Sadly nowhere near London CrispyFB but thanks for the hope that it might get a bit better than it currently is cos it's flipping miserable at the moment (I think I flared it up daring to walk a little bit at all last week)

jennimoo Mon 12-Aug-13 13:38:16

My physio mentioned that mine might not clear up until after I stopped BFing, are you BFing?

MiaowTheCat Mon 12-Aug-13 13:46:13

Nope not breastfeeding for various reasons.

ouryve Mon 12-Aug-13 13:49:52

No, don't put up with it. Go to your GP and ask for a physio referral.

yetanotherworry Mon 12-Aug-13 13:51:21

My SPD continued until dd was 3 when I started doing pilates alongside my physio. If you can find a good pilates teacher, then they can advise you on exercises which will strengthen various muscles which help to realign your pelvis.

I had this after I had ds. When he was 3 months I had a lightbulb moment and went to see an osteopath. After 3 sessions it had gone. I am current pregnant with my second and am already seeing an osteopath who has already helped with some bad pain in my sacro iliac sp? Joint. Find someone who specialises in pregnancy problems.

Ask your gp to refer you to an osteopath and it won't cost you then.

DeathMetalMum Mon 12-Aug-13 21:21:58

Watching as I seem to be in a similar position. My spd was only ever moderate in conparison to what I have read about other people but my dd is now 5 months and after what felt like instant relief from any pain after birth things seem to be getting gradually worse.

I had forgotton about breastfeeding having an effect so maybe that is my problem.

littleomar Tue 13-Aug-13 11:30:10

I've had osteo treatment at the BSO as well... But there are other teaching centres, and I know some osteos do reduced rates, so have a look locally. Or try and get a referral from your GP, worth a try at least.

Zoomania Tue 13-Aug-13 19:24:27

http://www.pelvicpartnership.org.uk/

I found lots of info on this site.

Sorry you are still in pain.i would definitely consider seeing a physio. Mine finally went after 18months when I stopped breast feeding.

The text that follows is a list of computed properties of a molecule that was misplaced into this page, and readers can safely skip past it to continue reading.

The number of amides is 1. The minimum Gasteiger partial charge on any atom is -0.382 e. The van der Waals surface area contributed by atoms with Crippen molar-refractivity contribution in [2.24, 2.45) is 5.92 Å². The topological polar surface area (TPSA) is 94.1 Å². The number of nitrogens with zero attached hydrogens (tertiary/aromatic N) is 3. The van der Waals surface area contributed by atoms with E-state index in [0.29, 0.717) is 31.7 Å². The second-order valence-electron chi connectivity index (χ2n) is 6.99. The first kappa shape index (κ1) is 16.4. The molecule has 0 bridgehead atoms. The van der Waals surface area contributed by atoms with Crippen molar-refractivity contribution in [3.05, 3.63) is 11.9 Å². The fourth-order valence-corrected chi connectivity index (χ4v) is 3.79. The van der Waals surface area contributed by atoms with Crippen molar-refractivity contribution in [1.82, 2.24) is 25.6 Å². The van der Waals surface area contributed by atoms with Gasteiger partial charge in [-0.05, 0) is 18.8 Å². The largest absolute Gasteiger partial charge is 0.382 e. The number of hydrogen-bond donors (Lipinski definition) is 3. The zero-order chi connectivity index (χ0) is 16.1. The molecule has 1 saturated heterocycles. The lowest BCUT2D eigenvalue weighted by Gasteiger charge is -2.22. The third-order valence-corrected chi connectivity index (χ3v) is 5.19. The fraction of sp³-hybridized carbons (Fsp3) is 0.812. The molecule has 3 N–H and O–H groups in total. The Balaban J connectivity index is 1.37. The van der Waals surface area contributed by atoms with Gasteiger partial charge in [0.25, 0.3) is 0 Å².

Social services would not get involved unless you wanted some help at home? But your health visitor could tell you what was available.

I hope that it eases for you soon... It is hideous. sad

5madthings Tue 13-Aug-13 19:30:28

You need a federal for physio and to see a specialist. I and this after ds1 and to a degree after ds2. I had a support belt but preferred to wear tight jeans to hold my pelvis steady. Also do core exercises and the exercises given by physio and your pelvic floor which you know.

I and ultra sound treatment after ds1 I didn't find it helped but some people do. At own point they were talking about pinning my pelvis but as I wanted more children that coildmt be done. What actually helped in the end waa giving birth! Bizarre I know but I saw a consultant and he recommended birthing positions and that helped realign my pelvis.

Have you had it x rayed to see how out of alignment it is and how big gthe gap is at your pubos symphisis?

I had SPD with DS1 and I had to see physio when he was about 5 months - pelvic pain flare ups had continued on and off since his birth, I still got sciatica and my left leg would sometimes go numb and I had lower back pain causing my back to just 'lock up' sometimes. I am pg again now (40+4!) with DS2 and I've needed to see physio twice during this pg since the SPD came on sooner and has been tougher going this time round. If it still feels like this when baby finally arrives I wouldn't hesitate to go back - unfortunately it tends not to improve if you ignore it and there are diff things physio can do to help. Good luck!

harrygracejessica Sun 18-Aug-13 08:33:07

I paid and went private in the end - she sorted me out quickly and it didn't cost as much as I thought it would! Ring around for prices don't just live with it - my life changed so much when I was fixed x

Gooders79 Sun 18-Aug-13 17:44:51